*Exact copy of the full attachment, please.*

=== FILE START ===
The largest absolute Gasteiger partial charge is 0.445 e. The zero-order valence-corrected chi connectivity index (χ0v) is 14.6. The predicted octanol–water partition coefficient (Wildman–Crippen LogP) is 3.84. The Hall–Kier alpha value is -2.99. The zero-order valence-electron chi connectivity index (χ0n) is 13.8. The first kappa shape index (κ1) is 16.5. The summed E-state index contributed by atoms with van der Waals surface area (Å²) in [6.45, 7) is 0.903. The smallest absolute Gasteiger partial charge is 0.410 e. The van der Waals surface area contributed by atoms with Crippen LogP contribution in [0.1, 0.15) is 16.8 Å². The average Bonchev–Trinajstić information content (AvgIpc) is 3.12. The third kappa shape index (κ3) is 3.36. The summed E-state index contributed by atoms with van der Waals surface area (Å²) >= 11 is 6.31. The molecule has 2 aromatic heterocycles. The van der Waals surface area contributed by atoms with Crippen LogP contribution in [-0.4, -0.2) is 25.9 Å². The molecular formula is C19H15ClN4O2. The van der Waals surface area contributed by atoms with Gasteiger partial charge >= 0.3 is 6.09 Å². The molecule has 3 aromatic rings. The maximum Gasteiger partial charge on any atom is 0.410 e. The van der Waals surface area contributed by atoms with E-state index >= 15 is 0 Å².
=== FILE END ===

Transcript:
The largest absolute Gasteiger partial charge is 0.445 e. The zero-order valence-corrected chi connectivity index (χ0v) is 14.6. The predicted octanol–water partition coefficient (Wildman–Crippen LogP) is 3.84. The Hall–Kier alpha value is -2.99. The zero-order valence-electron chi connectivity index (χ0n) is 13.8. The first kappa shape index (κ1) is 16.5. The summed E-state index contributed by atoms with van der Waals surface area (Å²) in [6.45, 7) is 0.903. The smallest absolute Gasteiger partial charge is 0.410 e. The van der Waals surface area contributed by atoms with Crippen LogP contribution in [0.1, 0.15) is 16.8 Å². The average Bonchev–Trinajstić information content (AvgIpc) is 3.12. The third kappa shape index (κ3) is 3.36. The summed E-state index contributed by atoms with van der Waals surface area (Å²) >= 11 is 6.31. The molecule has 2 aromatic heterocycles. The van der Waals surface area contributed by atoms with Crippen LogP contribution in [-0.4, -0.2) is 25.9 Å². The molecular formula is C19H15ClN4O2. The van der Waals surface area contributed by atoms with Gasteiger partial charge >= 0.3 is 6.09 Å². The molecule has 3 aromatic rings. The maximum Gasteiger partial charge on any atom is 0.410 e. The van der Waals surface area contributed by atoms with E-state index >= 15 is 0 Å².